A very special mention should go to Keith Lam who brilliantly acted and sang the character of the husband. The dude almost stole the show. (And he was tasked with inhabiting an implausible character, so imagine the degree of accomplishment.)
To sum up: WTSCO is an exciting new chamber opera-poem with great potential, deserving a serious staging or two.
Kasahara, Yelovich, Lam. Photo by Avenue One.
Der Freischütz (The Marksman) by Carl Maria von Weber (1821), libretto by Johann Friedrich Kind. Conductor David Fallis, director Marshall Pynkoski, choreography Jeannette Lajeunesse Zingg. Principals are Krešimir Špicer (Max), Meghan Lindsay (Agathe), Vasil Garvanliev (Kaspar), Carla Huhtanen (Äanchen). Full cast and creative, plus dates and tickets here.
One of the earliest of the German Romantic operas, The Marksman is today rarely performed outside Germany, and after seeing it revived in the new OA production, I have some idea why.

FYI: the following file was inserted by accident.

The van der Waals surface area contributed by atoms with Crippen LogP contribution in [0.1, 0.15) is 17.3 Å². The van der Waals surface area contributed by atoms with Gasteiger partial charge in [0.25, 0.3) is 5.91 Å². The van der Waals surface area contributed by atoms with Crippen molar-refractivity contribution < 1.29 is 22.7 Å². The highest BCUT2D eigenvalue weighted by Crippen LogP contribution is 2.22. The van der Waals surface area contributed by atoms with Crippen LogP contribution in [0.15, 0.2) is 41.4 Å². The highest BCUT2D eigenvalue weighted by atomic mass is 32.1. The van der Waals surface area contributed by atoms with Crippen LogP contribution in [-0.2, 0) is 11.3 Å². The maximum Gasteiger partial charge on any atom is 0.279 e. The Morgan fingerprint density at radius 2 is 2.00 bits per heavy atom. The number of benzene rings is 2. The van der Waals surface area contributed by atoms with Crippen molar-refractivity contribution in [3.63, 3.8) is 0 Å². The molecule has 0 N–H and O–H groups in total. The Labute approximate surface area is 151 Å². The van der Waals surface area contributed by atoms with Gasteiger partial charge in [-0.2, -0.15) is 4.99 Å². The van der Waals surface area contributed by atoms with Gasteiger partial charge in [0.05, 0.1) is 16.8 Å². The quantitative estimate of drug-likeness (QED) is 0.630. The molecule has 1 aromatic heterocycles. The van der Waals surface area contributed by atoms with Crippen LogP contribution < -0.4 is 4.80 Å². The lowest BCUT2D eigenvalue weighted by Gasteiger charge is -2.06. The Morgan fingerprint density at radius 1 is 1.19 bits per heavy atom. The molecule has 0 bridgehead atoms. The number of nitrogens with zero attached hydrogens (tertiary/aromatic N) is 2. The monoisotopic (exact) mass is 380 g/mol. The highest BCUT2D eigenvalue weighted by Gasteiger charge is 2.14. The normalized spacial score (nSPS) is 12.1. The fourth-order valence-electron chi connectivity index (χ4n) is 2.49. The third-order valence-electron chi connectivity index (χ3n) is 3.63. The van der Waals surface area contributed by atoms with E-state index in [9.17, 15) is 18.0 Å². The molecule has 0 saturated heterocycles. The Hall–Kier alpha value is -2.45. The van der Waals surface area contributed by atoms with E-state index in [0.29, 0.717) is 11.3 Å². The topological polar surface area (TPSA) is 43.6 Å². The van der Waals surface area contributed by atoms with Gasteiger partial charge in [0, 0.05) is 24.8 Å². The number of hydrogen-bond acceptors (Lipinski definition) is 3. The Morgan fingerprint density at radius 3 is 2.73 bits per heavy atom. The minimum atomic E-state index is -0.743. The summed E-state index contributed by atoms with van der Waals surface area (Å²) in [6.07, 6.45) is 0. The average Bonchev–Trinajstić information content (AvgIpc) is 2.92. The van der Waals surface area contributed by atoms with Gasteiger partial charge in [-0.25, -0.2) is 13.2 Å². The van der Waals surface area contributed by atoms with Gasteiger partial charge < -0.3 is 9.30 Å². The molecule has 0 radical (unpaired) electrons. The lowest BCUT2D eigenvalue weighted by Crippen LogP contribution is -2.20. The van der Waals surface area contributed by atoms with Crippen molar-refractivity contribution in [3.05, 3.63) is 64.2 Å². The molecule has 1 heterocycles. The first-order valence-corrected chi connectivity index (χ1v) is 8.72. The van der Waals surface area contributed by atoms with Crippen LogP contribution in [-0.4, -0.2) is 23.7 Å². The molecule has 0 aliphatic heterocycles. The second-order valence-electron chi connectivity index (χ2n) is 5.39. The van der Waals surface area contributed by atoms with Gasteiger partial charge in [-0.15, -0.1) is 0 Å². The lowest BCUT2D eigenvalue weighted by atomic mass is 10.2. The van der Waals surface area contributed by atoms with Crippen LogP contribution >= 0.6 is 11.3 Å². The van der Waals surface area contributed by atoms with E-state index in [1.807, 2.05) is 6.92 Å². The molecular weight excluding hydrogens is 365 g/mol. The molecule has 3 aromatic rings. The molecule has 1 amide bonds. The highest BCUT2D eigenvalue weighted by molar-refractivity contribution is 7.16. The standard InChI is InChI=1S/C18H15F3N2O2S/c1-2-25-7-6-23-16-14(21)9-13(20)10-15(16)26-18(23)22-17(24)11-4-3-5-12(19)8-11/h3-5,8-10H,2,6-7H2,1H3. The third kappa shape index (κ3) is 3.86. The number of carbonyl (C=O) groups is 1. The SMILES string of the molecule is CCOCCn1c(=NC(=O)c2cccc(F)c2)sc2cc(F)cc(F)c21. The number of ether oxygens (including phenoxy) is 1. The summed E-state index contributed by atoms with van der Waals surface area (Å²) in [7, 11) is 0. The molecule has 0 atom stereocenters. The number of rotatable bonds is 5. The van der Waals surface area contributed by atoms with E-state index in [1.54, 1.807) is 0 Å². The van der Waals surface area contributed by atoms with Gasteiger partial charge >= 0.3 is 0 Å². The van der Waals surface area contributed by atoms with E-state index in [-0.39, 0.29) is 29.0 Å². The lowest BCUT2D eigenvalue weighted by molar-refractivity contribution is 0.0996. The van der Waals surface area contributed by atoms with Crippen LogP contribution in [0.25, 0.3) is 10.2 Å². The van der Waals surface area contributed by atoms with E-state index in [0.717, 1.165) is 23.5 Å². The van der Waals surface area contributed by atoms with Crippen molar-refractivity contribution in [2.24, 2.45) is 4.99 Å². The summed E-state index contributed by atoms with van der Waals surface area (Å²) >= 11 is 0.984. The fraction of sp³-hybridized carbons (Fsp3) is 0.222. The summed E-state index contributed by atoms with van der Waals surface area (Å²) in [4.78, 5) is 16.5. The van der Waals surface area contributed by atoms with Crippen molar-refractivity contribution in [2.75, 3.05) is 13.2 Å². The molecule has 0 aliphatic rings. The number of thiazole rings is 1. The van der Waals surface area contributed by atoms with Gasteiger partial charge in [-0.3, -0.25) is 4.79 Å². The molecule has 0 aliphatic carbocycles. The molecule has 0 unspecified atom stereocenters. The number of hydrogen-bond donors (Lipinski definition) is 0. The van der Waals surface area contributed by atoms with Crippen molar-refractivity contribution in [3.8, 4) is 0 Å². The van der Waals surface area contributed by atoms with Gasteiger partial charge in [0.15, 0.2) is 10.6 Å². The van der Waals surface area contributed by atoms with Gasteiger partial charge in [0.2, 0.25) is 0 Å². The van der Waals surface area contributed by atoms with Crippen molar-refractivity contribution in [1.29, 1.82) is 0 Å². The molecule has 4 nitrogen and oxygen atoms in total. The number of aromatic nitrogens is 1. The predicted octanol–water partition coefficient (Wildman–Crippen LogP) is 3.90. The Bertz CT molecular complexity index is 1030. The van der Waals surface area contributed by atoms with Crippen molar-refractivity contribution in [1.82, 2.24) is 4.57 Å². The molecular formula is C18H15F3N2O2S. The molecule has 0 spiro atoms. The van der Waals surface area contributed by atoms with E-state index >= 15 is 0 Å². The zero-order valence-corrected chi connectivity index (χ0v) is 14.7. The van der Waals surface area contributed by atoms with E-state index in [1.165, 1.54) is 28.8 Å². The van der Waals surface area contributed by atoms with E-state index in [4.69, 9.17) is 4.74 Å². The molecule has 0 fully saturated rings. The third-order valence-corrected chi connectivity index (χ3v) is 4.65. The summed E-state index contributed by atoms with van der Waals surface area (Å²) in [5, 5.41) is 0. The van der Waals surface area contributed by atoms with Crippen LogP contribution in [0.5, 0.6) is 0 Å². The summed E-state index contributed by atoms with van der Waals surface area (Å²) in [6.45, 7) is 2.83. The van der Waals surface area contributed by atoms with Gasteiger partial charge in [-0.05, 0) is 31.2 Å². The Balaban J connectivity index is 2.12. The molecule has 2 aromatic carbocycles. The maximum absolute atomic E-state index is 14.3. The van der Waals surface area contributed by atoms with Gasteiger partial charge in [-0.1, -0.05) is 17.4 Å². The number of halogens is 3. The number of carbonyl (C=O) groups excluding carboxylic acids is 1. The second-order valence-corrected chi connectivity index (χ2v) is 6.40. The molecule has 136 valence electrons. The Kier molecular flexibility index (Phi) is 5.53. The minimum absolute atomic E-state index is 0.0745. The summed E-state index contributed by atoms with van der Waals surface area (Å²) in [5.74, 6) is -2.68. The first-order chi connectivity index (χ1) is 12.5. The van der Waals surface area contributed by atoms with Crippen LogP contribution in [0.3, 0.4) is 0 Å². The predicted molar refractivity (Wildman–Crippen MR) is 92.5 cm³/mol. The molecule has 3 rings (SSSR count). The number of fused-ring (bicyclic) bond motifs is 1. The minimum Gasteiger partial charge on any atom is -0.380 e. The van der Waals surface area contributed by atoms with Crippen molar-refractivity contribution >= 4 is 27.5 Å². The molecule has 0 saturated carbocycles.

Its first two acts chug along fine, but the third act’s inadvertently funny missed bullet, followed by the death of the villain, followed by the chorus to the Heavens, make the entire work a thoroughly alien type of soap opera. Unless, that is, it is radically reimagined in a staging by a brave director – though I’m not sure that would help either. (There are a few DVD recordings available: one from ’68, one more recent by Ruth Berghaus, from Hamburg in contemporary clothes this one, and one or two others). But Opera Atelier, as we know, is not the business of asking the question “What does this work tell us about our own time.” Pynkoski remains faithful to the idea of the ‘original intent of the composer’ and to employing the staging devices available at the time of the creation (or his stylization of the same). Lajeunesse Zingg continues to research and employ period choreography; it’s really interesting to read her program notes each time, but the dancing to a non-expert eye looks exactly the same from one OA production to another. Many other aesthetic choices keep recurring from production to production: beefcake in every scene, gestural (non)acting, the cut of women’s costumes, the tights and the codpieces in male costumes, the painted ‘period’ set. The OA also always works with the same conductor. Their donors apparently like this state of the affairs, and so do their subscribers, so my outsider dissent doesn’t really matter all that much.